The 2 Most Common Sunroof Problems and What Causes Them
A luxury that was once only afforded to the most wealthy, sunroofs have become increasingly popular. Today, nearly 90% of new vehicles on the market offer a sunroof as part of their standard package.
Early versions of the sunroof we’ve now come to know began popping up in vehicles in the 1920s. Originally derived from the horse carriages of the 20th century, where only the passengers rode in an enclosed cabin, the first sunroofs were more sun and less roof, being used as a way to create a division between chauffeur and passenger.
Modern sunroofs consist of a multi-layer panel connected to motorized slides, allowing it to move back and forth, mounted in an opening in the roof. This assembly is connected to a switch inside the vehicle, allowing the sunroof to be controlled by the driver. When the switch is flipped to open, vent, or close, a signal is sent to the motor, and the roof opens or closes, as per the driver’s instruction. With a laundry list of components, it should be no surprise that sunroofs come with their own set of problems.
Here’s a quick look at the two most common sunroof problems that might require a sunroof replacement and what causes them.
If you notice your seats are damp when you get in your vehicle, water dripping on your head while you’re driving, water in the foot well or water in your dome light, you may have a leaky sunroof.
During installation, gravity-fed drainage channels are created and connected to rubber tubes which direct the water down through your vehicle’s body and out to the ground below, preventing the water from pooling in the sunroof opening. When these channels become clogged with debris or the tubing becomes old, cracked and worn, the draining of water becomes more difficult; your sunroof will begin to leak. Preventing this from happening is relatively simple and can be done by regularly opening your sunroof and clearing out the debris from the trough around the opening and drain points.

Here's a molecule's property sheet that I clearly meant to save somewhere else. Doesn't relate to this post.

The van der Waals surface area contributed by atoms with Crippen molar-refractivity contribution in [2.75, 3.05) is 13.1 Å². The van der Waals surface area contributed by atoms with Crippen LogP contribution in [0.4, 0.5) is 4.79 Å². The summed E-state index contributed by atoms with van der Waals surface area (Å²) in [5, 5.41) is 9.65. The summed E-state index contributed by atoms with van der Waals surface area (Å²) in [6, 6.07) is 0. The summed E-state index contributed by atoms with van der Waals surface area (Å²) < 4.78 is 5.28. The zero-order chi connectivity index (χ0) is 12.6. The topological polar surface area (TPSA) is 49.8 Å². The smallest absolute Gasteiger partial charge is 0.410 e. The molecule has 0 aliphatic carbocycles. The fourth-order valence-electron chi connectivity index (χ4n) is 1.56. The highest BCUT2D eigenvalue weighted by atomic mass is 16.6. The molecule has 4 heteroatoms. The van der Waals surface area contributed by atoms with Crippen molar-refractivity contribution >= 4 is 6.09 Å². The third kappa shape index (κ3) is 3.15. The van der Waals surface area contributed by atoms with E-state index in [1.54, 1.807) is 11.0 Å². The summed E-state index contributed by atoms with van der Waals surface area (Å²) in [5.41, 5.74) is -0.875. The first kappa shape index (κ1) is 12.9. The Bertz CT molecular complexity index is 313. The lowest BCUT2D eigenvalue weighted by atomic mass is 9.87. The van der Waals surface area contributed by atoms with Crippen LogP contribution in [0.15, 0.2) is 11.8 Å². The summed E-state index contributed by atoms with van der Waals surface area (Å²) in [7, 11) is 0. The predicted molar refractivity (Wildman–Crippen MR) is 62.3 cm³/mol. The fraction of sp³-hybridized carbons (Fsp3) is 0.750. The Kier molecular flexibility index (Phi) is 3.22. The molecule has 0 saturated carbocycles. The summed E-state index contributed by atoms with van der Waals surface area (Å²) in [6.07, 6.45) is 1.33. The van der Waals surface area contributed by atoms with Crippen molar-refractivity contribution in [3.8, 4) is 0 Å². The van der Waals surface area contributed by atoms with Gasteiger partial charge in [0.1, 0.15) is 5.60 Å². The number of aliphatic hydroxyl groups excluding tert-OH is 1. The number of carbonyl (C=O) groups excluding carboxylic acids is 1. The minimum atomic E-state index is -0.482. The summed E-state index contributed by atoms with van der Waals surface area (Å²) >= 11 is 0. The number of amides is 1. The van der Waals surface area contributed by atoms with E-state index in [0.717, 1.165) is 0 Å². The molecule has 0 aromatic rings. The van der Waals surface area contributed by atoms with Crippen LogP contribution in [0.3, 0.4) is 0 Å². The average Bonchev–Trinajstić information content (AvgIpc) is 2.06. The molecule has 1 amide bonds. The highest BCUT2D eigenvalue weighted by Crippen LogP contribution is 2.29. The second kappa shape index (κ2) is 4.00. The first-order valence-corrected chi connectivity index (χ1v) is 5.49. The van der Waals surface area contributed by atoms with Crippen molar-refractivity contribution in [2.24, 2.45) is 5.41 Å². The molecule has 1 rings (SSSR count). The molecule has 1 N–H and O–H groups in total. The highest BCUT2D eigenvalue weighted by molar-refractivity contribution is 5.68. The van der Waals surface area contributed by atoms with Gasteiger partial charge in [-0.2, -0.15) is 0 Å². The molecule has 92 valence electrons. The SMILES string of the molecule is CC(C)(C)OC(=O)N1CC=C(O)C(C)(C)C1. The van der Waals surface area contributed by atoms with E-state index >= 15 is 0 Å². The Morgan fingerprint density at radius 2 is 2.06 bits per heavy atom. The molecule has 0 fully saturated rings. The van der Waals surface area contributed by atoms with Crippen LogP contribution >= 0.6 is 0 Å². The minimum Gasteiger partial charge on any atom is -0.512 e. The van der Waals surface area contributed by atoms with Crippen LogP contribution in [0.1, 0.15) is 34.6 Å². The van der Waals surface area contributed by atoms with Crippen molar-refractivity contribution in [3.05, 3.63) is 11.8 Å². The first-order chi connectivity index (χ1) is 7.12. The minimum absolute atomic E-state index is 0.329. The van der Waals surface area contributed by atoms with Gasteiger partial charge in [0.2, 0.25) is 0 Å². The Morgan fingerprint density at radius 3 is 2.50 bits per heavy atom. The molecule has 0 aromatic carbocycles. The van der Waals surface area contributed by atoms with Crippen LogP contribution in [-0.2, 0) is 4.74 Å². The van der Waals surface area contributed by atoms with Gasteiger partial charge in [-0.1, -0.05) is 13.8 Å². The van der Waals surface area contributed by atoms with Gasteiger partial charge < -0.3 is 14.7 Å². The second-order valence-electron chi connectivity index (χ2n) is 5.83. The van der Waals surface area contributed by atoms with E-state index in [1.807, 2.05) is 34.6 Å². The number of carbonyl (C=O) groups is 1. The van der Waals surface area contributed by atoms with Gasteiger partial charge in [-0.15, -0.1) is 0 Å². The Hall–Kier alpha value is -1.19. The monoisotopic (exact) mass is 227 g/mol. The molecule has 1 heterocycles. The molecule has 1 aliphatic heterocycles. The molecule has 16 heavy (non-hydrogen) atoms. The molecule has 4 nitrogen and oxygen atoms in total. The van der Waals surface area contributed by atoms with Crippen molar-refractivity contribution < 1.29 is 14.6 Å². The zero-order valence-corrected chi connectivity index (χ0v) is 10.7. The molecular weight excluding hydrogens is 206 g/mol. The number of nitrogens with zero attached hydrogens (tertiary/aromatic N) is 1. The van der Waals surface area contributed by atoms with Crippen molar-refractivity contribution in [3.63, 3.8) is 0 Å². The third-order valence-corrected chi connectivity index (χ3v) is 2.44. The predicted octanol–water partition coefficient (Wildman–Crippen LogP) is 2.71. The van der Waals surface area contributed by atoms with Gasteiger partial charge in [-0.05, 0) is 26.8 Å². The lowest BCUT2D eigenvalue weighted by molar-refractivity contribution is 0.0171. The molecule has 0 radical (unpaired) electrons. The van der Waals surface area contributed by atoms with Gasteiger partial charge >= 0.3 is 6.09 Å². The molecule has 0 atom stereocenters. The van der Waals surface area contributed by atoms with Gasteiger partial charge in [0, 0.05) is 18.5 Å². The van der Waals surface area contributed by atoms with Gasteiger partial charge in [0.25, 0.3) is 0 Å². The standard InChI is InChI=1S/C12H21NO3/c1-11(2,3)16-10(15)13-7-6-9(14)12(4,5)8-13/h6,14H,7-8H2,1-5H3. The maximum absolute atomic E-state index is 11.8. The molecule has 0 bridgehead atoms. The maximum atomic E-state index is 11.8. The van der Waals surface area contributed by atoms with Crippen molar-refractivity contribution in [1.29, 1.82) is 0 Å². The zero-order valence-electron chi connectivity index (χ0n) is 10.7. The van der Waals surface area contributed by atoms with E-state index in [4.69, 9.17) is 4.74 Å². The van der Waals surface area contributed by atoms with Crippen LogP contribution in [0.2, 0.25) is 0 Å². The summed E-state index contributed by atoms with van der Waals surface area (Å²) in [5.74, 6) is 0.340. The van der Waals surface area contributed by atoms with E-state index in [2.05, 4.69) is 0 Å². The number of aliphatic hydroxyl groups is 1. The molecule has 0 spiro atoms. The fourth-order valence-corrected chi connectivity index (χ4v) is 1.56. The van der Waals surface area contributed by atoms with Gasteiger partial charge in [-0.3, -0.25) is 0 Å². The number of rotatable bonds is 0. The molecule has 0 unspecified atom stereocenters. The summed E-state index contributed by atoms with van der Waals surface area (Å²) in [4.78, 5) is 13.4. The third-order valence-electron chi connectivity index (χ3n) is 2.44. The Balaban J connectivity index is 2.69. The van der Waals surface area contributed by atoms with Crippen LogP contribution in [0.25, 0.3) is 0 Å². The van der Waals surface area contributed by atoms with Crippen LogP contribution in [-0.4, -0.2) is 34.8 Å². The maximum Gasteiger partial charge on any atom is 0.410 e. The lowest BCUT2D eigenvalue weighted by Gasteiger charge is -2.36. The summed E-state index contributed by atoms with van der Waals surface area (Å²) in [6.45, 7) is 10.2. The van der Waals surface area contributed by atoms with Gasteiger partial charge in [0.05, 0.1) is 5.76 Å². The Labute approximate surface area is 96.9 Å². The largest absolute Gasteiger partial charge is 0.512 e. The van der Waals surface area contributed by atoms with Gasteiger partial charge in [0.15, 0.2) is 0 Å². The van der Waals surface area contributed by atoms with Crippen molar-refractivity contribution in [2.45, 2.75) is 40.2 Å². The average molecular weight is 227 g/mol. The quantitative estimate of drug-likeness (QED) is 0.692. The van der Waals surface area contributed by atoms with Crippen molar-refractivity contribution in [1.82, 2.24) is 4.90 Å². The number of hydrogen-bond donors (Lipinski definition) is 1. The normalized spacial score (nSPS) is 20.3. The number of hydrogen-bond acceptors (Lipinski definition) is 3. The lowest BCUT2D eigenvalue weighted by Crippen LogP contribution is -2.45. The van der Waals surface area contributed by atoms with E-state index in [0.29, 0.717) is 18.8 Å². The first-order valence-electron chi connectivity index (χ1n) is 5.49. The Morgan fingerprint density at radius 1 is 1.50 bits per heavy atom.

Electrical issues can get complicated very quickly, so we’re only going to touch on the three most common electric issues that cause sunroofs to malfunction:
- Broken Fuse – Fuses are electrical safety devices that prevent circuits from overloading. When a fuse gets overloaded, it pops, breaking the circuit and preventing the signal from moving any further ahead.
- Dead Motor – In order for your sunroof to move back and forth along its tracks, it requires some help from a small electric motor. As with most other electrically-driven devices, your sunroof’s motor has a lifespan – meaning one day, it will die. Due to Murphy’s Law, this will typically occur at the most inconvenient time and while your sunroof is open with a big storm on its way.
- Faulty Switch – Like the motor, the switch that sends the signal to your sunroof to open or close, this switch also has a lifespan. When the switch calls it a day, it will likely also apply Murphy’s Law and leave you in the middle of a rainstorm with an open roof.
No matter what’s causing your sunroof to malfunction, Aspen Auto Glass located in Canmore, Alberta, can get it fixed and get you back on the road. Call us at 403-678-6621 to take advantage of our competitive pricing, high-quality workmanship, and exceptional customer service.